(Los Angeles) Academics and scholars most commonly relate to institutions, movements, or fields of practice by assessing them. They identify the underlying theory or rationale of a given practical effort and assess its plausibility and its consistency with principles of justice. They also observe the actual performance of the practice to date and render judgments about success or failure.
Since my undergraduate days, I’ve instinctively adopted a different stance toward fields of practice. I’ve seen them basically as groups of people. I’ve never taken their theories completely seriously, because I expect them to evolve. And I’ve never seen the empirical data about success or failure so far as dispositive, because I assume that efforts will fail until they are refined and improved. You can start from many premises and get good results if you are open to reflection and change. The theory is less important than it seems.
Fields of practice are working communities of people who are either worth joining or not. What inclines me to want to join a group is a sense of its members’ motivations (in a very general sense) and their capacity or potential. Once I feel that I’m part of the group, I adopt a stance of loyalty. That doesn’t prevent me from making critical comments, either privately or publicly, if that seems helpful to the cause, but it does pose a question about any possible communication: is it helpful?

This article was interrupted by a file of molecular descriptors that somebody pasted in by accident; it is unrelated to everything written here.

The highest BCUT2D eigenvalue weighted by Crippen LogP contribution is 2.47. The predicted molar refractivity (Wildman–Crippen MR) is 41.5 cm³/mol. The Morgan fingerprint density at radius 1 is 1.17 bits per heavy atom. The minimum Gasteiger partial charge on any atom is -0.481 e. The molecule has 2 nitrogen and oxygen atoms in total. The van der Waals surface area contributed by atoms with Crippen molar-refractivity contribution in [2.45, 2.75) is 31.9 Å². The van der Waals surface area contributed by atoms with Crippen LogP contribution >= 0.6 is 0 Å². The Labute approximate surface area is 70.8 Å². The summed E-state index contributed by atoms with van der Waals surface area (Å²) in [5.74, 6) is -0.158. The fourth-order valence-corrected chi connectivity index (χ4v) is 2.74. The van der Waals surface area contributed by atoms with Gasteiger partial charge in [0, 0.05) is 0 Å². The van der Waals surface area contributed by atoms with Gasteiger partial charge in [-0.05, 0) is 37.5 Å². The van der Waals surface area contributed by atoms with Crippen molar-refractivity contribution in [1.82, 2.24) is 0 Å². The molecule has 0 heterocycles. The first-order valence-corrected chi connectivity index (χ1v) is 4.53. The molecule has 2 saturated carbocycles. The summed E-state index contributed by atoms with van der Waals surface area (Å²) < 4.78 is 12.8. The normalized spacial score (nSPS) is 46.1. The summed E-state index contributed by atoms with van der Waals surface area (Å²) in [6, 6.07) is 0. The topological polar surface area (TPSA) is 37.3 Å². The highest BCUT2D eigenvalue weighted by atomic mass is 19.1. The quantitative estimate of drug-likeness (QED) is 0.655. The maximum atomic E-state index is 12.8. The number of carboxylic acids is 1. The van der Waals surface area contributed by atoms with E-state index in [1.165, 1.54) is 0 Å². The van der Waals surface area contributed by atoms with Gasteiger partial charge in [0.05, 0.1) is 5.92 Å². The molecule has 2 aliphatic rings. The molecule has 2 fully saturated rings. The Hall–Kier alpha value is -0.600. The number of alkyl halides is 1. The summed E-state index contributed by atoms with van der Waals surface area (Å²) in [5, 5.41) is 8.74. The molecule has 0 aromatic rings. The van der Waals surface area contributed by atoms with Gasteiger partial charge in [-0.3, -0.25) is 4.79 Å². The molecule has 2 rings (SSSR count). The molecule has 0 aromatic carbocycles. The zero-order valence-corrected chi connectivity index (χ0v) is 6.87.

In this general mode, I’ve found myself part of the following fields or movements since my undergraduate days in the late 1980s:
- public deliberation and dialogue
- university/community partnerships
- campaign finance reform
- public or civic journalism
- k-12 civic education
- relational community organizing
- certain political campaigns
- Action Civics
Clearly, these efforts share some principles or norms. Of the enormous variety of projects and groups that are active around us, most wouldn’t appeal to me as much as these. In We Are the Ones We Have Been Waiting For, I tried to analyze and defend the norms underlying the fields that I most admire in generic terms. Still, I don’t go around looking for movements that match all these principles. Instead, I tend to join movements that seem appealing and then try to reflect on their emergent principles.
Relating to fields of practice in this way sometimes causes misunderstandings. I’ve noticed that sometimes people expect me to endorse the underlying “theory of change” of a given field very strongly and are disappointed when I won’t. I usually cannot say that a given strategy or premise is the best one available, because I don’t really believe that. Instead, I think that a field or movement turns into what people make of it. So I see myself as a member who wants to make the movement as good as it can be, not as an independent scholar who has judged the movement and found it superior to others.
See also: loyalty to place in the age of jet-set academia; bringing loyalty back; Albert O. Hirschman on exit, voice, and loyalty; and “Seeing Like a Citizen: The Contributions of Elinor Ostrom to ‘Civic Studies‘” (because I see Ostrom as having a similar stance).